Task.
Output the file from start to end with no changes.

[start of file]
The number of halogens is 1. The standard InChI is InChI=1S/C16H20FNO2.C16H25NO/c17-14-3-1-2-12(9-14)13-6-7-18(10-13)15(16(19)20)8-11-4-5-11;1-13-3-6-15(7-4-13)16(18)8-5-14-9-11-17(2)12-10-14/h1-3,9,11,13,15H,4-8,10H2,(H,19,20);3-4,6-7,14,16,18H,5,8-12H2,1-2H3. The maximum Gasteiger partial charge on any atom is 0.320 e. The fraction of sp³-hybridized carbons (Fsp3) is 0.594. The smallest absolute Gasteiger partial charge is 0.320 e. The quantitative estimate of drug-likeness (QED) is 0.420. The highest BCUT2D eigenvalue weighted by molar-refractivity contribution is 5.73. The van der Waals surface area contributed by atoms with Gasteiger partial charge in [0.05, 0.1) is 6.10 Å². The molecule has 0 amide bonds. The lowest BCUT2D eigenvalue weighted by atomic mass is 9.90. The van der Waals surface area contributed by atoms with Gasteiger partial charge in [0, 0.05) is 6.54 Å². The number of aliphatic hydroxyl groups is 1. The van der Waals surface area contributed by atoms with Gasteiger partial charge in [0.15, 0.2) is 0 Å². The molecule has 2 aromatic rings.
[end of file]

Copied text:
The number of halogens is 1. The standard InChI is InChI=1S/C16H20FNO2.C16H25NO/c17-14-3-1-2-12(9-14)13-6-7-18(10-13)15(16(19)20)8-11-4-5-11;1-13-3-6-15(7-4-13)16(18)8-5-14-9-11-17(2)12-10-14/h1-3,9,11,13,15H,4-8,10H2,(H,19,20);3-4,6-7,14,16,18H,5,8-12H2,1-2H3. The maximum Gasteiger partial charge on any atom is 0.320 e. The fraction of sp³-hybridized carbons (Fsp3) is 0.594. The smallest absolute Gasteiger partial charge is 0.320 e. The quantitative estimate of drug-likeness (QED) is 0.420. The highest BCUT2D eigenvalue weighted by molar-refractivity contribution is 5.73. The van der Waals surface area contributed by atoms with Gasteiger partial charge in [0.05, 0.1) is 6.10 Å². The molecule has 0 amide bonds. The lowest BCUT2D eigenvalue weighted by atomic mass is 9.90. The van der Waals surface area contributed by atoms with Gasteiger partial charge in [0, 0.05) is 6.54 Å². The number of aliphatic hydroxyl groups is 1. The van der Waals surface area contributed by atoms with Gasteiger partial charge in [0.15, 0.2) is 0 Å². The molecule has 2 aromatic rings.